It's Scrabble-- and as such it plays out like it's supposed to. Put down the tiles, get a bunch of points, and lose to your significant other who is a freaking expert at word games. (But you'll have your revenge when it's time to play a fighting game.)
Various bonus modes include "hot tiles" which are worth more points if used quickly after drawing them, and "tournament" adds a time limit so people don't spend all day deciding if they should go with "ZAP" or "ADZ." I found these added to the fun (and my chances of winning), but my Scrabble expert associate did not enjoy them all that much.
My first attempt to play the game online gave me the letters for "BEATNIK" on my very first turn, and I went first-- because of a server glitch, the game ended two rounds in and I didn't get the appropriate achievement(s). I think that sums up the frustration you're likely to experience when playing this game.
From my experiences, you are very unlikely to have a good online experience due to the Electronic Arts servers, which frequently drop games or flat-out refuse to let you connect to them after waiting 5-10 minutes. (Yes, I timed it to check.) Just to be sure it wasn't my hardware, I went online and tried several other games in a versus match, and played them all without a hitch. The problems seem to vary by night, but the one consistent experience I've had with this game is that it doesn't work properly online, or in some cases off. You can check the official Xbox forums for other stories concerning the problems with the game.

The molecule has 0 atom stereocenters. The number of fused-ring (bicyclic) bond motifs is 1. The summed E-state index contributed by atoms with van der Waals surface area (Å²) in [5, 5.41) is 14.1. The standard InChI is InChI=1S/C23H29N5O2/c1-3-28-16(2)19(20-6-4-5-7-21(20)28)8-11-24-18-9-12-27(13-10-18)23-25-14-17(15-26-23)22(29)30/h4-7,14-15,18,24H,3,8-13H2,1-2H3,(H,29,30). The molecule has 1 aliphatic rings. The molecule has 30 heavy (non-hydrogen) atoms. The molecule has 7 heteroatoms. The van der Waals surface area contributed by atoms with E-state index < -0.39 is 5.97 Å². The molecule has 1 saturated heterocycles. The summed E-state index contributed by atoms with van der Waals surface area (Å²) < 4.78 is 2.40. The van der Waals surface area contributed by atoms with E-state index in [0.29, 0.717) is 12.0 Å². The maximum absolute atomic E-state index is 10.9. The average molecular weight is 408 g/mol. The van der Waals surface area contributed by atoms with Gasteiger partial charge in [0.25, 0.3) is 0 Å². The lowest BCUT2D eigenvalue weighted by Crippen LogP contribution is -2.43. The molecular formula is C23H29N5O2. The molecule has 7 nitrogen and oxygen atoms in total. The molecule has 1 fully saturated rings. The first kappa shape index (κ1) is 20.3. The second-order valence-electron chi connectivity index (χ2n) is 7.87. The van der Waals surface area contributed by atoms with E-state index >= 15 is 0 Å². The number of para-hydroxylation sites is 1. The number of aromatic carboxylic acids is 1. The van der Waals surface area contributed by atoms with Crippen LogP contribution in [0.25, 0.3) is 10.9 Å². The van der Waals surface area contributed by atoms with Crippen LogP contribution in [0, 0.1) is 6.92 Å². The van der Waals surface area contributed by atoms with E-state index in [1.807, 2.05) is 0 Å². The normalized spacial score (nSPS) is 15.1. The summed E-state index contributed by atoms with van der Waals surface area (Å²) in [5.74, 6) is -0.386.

But don't take my word for it-- ask around. If this issue has been resolved, you might be missing out on a wonderful experience. Online play really does change on games, so be sure to see what the story is before making a purchase.
This game is buggy. No, really-- it's a mess, and basically it's entirely the fault of the EA servers. Rather than go through whatever standard Xbox network all the other games go through, the Hasbro games require you to connect to an EA server which, it turns out, is riddled with problems that complicate both local and online play of this and the other games of the package. At press time, we're still trying to communicate with EA to figure out what is going on but I cannot in good faith tell you to buy these games.